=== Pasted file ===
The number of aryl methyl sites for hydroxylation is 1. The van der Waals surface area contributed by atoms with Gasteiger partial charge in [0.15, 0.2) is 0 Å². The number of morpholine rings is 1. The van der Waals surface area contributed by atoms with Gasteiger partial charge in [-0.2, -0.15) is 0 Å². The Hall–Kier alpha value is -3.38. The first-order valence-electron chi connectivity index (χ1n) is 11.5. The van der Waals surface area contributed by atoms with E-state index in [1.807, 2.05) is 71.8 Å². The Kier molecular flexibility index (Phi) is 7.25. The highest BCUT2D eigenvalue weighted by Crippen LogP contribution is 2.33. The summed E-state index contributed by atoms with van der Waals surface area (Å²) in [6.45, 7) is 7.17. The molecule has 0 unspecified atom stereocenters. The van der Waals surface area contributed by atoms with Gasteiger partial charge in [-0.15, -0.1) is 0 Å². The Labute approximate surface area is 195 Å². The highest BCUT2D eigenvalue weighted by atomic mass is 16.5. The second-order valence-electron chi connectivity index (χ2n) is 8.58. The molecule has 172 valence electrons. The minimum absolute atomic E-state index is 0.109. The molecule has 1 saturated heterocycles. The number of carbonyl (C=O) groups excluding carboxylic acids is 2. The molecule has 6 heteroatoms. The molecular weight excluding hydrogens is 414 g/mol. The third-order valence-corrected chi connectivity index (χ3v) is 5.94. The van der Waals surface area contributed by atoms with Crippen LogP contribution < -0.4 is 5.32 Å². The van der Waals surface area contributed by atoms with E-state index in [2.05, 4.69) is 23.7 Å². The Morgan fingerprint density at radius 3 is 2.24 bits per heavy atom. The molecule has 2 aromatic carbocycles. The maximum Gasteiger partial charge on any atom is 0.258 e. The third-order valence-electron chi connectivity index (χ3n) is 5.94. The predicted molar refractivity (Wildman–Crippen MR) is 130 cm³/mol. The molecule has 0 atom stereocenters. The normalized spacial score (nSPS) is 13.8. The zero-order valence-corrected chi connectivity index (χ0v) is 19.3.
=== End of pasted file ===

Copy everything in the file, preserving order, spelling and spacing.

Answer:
The number of aryl methyl sites for hydroxylation is 1. The van der Waals surface area contributed by atoms with Gasteiger partial charge in [0.15, 0.2) is 0 Å². The number of morpholine rings is 1. The van der Waals surface area contributed by atoms with Gasteiger partial charge in [-0.2, -0.15) is 0 Å². The Hall–Kier alpha value is -3.38. The first-order valence-electron chi connectivity index (χ1n) is 11.5. The van der Waals surface area contributed by atoms with E-state index in [1.807, 2.05) is 71.8 Å². The Kier molecular flexibility index (Phi) is 7.25. The highest BCUT2D eigenvalue weighted by Crippen LogP contribution is 2.33. The summed E-state index contributed by atoms with van der Waals surface area (Å²) in [6.45, 7) is 7.17. The molecule has 0 unspecified atom stereocenters. The van der Waals surface area contributed by atoms with Gasteiger partial charge in [-0.15, -0.1) is 0 Å². The Labute approximate surface area is 195 Å². The highest BCUT2D eigenvalue weighted by atomic mass is 16.5. The second-order valence-electron chi connectivity index (χ2n) is 8.58. The molecule has 172 valence electrons. The minimum absolute atomic E-state index is 0.109. The molecule has 1 saturated heterocycles. The number of carbonyl (C=O) groups excluding carboxylic acids is 2. The molecule has 6 heteroatoms. The molecular weight excluding hydrogens is 414 g/mol. The third-order valence-corrected chi connectivity index (χ3v) is 5.94. The van der Waals surface area contributed by atoms with Crippen LogP contribution < -0.4 is 5.32 Å². The van der Waals surface area contributed by atoms with E-state index in [2.05, 4.69) is 23.7 Å². The Morgan fingerprint density at radius 3 is 2.24 bits per heavy atom. The molecule has 2 aromatic carbocycles. The maximum Gasteiger partial charge on any atom is 0.258 e. The third-order valence-electron chi connectivity index (χ3n) is 5.94. The predicted molar refractivity (Wildman–Crippen MR) is 130 cm³/mol. The molecule has 0 atom stereocenters. The normalized spacial score (nSPS) is 13.8. The zero-order valence-corrected chi connectivity index (χ0v) is 19.3.